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Liven Up Your Next Webinar – Part 1


I recently provided some consulting to TAG – the Technology Association of Georgia – on an upcoming orientation webinar that they’re putting together.   I thought that others might benefit from the advice as well.

After all, none of us want our audiences checking their email or falling to sleep during our webinars!

Today and tomorrow, we’ll talk about ideas for how you can liven up your next webinar!




Your Webinar – The TV Program

While a webinar is a form of business presentation, to your audience it feels more like watching TV.

If you, like me, watch more TV than you’d like to admit, than you know it’s hard to watch the screen for prolonged periods without becoming bored or distracted.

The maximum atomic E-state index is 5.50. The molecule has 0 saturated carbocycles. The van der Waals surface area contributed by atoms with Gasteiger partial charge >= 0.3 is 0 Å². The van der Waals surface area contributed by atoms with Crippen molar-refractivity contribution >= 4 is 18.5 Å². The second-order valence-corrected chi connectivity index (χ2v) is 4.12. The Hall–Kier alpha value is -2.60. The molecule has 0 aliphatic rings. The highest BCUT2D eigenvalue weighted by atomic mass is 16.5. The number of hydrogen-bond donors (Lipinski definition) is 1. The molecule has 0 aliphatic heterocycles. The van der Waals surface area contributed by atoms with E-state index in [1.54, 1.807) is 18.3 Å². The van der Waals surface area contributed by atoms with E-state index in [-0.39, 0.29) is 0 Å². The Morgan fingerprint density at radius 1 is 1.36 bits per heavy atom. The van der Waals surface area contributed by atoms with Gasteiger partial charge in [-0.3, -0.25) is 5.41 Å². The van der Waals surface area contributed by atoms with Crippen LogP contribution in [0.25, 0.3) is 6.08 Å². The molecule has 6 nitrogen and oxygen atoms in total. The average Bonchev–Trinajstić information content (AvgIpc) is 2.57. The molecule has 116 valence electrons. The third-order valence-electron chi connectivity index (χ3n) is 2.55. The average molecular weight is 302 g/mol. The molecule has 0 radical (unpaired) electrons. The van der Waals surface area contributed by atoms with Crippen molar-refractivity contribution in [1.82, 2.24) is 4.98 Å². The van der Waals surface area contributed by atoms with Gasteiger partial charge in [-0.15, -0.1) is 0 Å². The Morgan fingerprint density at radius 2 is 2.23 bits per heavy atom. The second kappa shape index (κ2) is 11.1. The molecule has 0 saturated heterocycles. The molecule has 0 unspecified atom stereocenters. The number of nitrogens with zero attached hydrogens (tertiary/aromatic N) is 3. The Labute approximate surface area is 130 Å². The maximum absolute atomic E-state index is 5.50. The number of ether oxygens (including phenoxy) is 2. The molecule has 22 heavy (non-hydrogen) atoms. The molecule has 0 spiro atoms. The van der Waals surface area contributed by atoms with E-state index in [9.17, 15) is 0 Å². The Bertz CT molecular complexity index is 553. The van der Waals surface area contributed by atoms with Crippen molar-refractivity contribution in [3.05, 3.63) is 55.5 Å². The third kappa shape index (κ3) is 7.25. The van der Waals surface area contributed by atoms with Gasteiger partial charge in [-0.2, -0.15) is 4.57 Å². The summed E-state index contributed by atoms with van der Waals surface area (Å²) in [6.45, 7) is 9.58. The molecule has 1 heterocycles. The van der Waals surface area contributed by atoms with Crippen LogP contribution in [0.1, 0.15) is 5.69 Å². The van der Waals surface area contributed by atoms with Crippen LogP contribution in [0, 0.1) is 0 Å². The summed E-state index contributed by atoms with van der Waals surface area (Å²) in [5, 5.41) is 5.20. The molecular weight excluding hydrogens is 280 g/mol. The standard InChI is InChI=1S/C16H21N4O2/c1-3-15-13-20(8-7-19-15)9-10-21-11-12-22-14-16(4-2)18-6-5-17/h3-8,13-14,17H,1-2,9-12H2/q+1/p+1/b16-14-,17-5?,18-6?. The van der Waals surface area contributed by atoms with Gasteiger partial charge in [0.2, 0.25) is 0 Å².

Inspired by my friend Roger Courville, the Virtual Presenter, who did something similar, I timed the scene cuts in a TV documentary and found that, on average, the length of the time from one image to the next was 5.9 seconds.  And that’s a documentary.  You can imagine it’s even shorter for TV shows that your audience will be most accustomed to watching.

Does that mean you need to change slide every 6 seconds?  No.  But it does mean that you shouldn’t be fearful of having too many slides!

I often will start a webinar with a story.  And as I tell the story, I’ll use visual slides or slides with just a few words like the samples below to accompany the story.  It helps create that TV feeling, gives the audience a reason to keep tuned into the webinar (rather than being tempted to multi-task), and it lets the audience know that this isn’t going to be me reading bullet points from a list.

(Caution – If you are working with a webinar system that requires you to upload your slides before your webinar, remember to start in as much of your advance of your webinar as you can to load your slides!  In fact, do a rehearsal so you’ll know how long it takes to load you particular slide deck, then add extra time for the day of your webinar, just in case!  More on the practice session later.)